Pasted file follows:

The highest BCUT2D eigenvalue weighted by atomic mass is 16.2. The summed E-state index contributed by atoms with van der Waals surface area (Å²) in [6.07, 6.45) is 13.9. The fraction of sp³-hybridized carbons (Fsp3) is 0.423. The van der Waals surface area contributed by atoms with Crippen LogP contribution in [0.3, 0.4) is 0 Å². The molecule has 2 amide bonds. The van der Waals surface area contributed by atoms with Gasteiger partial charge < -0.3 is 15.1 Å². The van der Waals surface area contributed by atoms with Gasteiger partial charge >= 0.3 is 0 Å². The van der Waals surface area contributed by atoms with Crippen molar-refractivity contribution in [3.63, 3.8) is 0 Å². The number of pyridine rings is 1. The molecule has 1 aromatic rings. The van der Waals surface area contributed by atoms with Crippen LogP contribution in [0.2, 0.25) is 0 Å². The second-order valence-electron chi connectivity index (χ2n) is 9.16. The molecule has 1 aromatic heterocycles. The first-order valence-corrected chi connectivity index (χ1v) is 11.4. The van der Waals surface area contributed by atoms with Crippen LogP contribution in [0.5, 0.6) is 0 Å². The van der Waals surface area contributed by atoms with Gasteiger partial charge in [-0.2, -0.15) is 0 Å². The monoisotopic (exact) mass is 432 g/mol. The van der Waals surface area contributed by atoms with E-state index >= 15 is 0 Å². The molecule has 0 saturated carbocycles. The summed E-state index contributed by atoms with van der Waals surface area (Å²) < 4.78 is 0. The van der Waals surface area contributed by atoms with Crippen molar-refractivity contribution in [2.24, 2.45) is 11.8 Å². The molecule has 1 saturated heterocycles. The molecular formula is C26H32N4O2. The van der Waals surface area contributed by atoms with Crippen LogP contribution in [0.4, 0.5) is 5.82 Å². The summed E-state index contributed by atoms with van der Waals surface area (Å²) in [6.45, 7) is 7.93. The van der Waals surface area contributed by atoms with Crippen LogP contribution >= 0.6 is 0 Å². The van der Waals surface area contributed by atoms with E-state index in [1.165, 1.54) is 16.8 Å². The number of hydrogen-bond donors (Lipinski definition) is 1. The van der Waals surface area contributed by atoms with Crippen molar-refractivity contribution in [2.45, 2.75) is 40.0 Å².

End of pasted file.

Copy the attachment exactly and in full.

The highest BCUT2D eigenvalue weighted by atomic mass is 16.2. The summed E-state index contributed by atoms with van der Waals surface area (Å²) in [6.07, 6.45) is 13.9. The fraction of sp³-hybridized carbons (Fsp3) is 0.423. The van der Waals surface area contributed by atoms with Crippen LogP contribution in [0.3, 0.4) is 0 Å². The molecule has 2 amide bonds. The van der Waals surface area contributed by atoms with Gasteiger partial charge < -0.3 is 15.1 Å². The van der Waals surface area contributed by atoms with Gasteiger partial charge >= 0.3 is 0 Å². The van der Waals surface area contributed by atoms with Crippen molar-refractivity contribution in [3.63, 3.8) is 0 Å². The number of pyridine rings is 1. The molecule has 1 aromatic rings. The van der Waals surface area contributed by atoms with Crippen LogP contribution in [0.2, 0.25) is 0 Å². The second-order valence-electron chi connectivity index (χ2n) is 9.16. The molecule has 1 aromatic heterocycles. The first-order valence-corrected chi connectivity index (χ1v) is 11.4. The van der Waals surface area contributed by atoms with Crippen LogP contribution in [0.5, 0.6) is 0 Å². The van der Waals surface area contributed by atoms with Gasteiger partial charge in [-0.2, -0.15) is 0 Å². The monoisotopic (exact) mass is 432 g/mol. The van der Waals surface area contributed by atoms with E-state index >= 15 is 0 Å². The molecule has 0 saturated carbocycles. The summed E-state index contributed by atoms with van der Waals surface area (Å²) < 4.78 is 0. The van der Waals surface area contributed by atoms with Crippen molar-refractivity contribution in [2.24, 2.45) is 11.8 Å². The molecule has 1 saturated heterocycles. The molecular formula is C26H32N4O2. The van der Waals surface area contributed by atoms with Crippen LogP contribution in [0.4, 0.5) is 5.82 Å². The summed E-state index contributed by atoms with van der Waals surface area (Å²) in [6.45, 7) is 7.93. The van der Waals surface area contributed by atoms with Crippen LogP contribution >= 0.6 is 0 Å². The van der Waals surface area contributed by atoms with E-state index in [1.165, 1.54) is 16.8 Å². The number of hydrogen-bond donors (Lipinski definition) is 1. The van der Waals surface area contributed by atoms with Crippen molar-refractivity contribution in [2.45, 2.75) is 40.0 Å².